Full disclosure: I can Zumba. And I work out several times a week. Most PHers can not. This makes me both very very grateful, and more than a little guilty feeling. I have the active sick person's version of survivor's guilt, I think. I struggle with it. A lot. I simply don't want other patients to feel bad. But I don't really want to hide it either. Heck, I kind of want to celebrate. Because I know what a gift this is, and I worked very hard for it.

I really want to see the holistic health focus in the PH Community continue to grow. I remember very clearly the first day I tried to work out in my basement after I was properly medicated and starting to feel better. I lasted two minutes, and ended up on my couch desperately trying not to pass out. But once the room stopped spinning, I got up. And I did it again. And again. And again. And I changed my eating habits, and spent time in meditation, and worked with a naturopath, and just generally set my mind on the whole idea of gaining some sort of good activity level back.

It took me maybe a year of this just to feel like I could go out past my basement, or walk around my neighborhood. And when I did, I started water aerobics, and wore a floaty, and hung out with the old ladies... they were working at just my speed. And I kept going. And going.

A little over a year ago, I took a deep breath and walked into Valley Ballet (host of the Zumbathon) to check out their fitness classes. Dancing is in my blood. It was, by far, one of the hardest things taken from me when I got sick. I thought maybe I was ready to try again. It was really challenging at first, but I did it. And I'm still doing it. And I never once leave that studio without a deep sense of appreciation for the gift I have been given.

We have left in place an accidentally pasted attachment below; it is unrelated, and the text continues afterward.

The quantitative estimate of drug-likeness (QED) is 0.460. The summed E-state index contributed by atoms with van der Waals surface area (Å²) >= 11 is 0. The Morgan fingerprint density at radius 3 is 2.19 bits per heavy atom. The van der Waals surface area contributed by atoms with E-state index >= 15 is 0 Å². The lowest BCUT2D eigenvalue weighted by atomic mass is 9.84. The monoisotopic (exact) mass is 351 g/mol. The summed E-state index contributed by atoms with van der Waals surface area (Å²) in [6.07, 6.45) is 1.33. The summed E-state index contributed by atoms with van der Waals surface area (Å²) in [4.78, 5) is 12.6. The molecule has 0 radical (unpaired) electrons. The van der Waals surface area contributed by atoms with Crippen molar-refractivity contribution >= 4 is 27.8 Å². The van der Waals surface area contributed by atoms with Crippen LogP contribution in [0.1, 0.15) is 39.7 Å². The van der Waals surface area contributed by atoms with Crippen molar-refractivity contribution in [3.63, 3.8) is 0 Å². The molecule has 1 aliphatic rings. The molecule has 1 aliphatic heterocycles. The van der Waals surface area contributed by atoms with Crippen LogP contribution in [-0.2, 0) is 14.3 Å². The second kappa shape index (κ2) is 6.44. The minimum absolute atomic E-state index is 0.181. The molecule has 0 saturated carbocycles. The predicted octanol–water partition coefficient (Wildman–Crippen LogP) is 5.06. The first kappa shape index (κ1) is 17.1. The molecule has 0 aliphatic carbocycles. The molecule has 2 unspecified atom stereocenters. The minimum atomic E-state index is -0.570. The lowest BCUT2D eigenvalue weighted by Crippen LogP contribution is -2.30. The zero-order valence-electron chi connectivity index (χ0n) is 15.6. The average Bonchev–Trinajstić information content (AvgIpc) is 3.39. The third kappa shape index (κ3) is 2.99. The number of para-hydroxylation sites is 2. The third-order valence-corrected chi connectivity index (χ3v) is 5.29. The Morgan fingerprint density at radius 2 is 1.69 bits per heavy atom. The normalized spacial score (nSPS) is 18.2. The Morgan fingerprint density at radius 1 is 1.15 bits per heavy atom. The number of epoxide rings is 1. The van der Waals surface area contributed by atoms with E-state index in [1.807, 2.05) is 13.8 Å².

Now, maybe that can't be the story for every PHer. In fact, I'm sure it can't be. The disability that comes with PH is VERY real. I am also very aware that there is a chance it may be a part of my future. But I do believe that we, all of us, sick or not, can push ourselves further to better health. It is not easy. It isn't meant to be easy. But it took us a lifetime, or maybe a catastrophic illness, to get us where we are today, and it will take time and significant effort to work towards improvement. Giving up is easy. Not accepting the status quo, and working like hell to change it, is what makes a real difference. Besides raising money for PH, and spreading awareness, my own private little reason for doing a Zumbathon is to honor that process, and celebrate the results.

Monday, November 5, 2012

In Summary

I recently wrote about how I visited the FDA to provide public commentary on a new patient-focused initiative they are working on. As it turned out, I only had two minutes to deliver my remarks. There was so much more I wish I could have said! I thought I'd put my first much longer draft here. It kind of summarizes how I see my PH, and the bigger picture of PH, today. Good for awareness month. :)

And speaking of awareness... I am REALLY aware that the Zumbathon is in less than five days! Still time to donate! (end shameless plug):

I was diagnosed at the age of 28. I went from a young mom and wife, quickly climbing the ladder in a successful career, to suddenly facing down my own mortality with a disease that I was originally led to believe might kill me in less than five years. I went from planning a life, to worrying that I might not see my baby boy reach Kindergarten.

Well, that baby boy entered first grade this fall. And I was there. And between that scary uncertain time back then, to today, I have learned a great deal.

First, I have learned that hope is in fact a verb. While the dictionary defines it at as a noun, to me hope is a state of constant action. It is a state of fighting not only against a disease, but also for a community that has taught me so much.

When you get a diagnosis of pulmonary hypertension, or PH for short, your life instantly changes. For some patients, it means a sudden stop of activities once enjoyed, because you quickly find you no longer have the breath or endurance to sustain them. For other patients, it is finally the answer they were seeking, after many months, years even, of searching for an explanation to their symptoms of breathlessness, dizziness, edema, and fatigue. Whatever the case, the diagnosis does bring change.

Nearly ¾ of patients who finally get a diagnosis are already in advanced stages, and their quality of life and possible activity level is severely impacted. Medications can and do help this condition, but at a very dear price. Not only are they extremely expensive, but the side effects of many of them can sometimes be just as debilitating as the disease itself.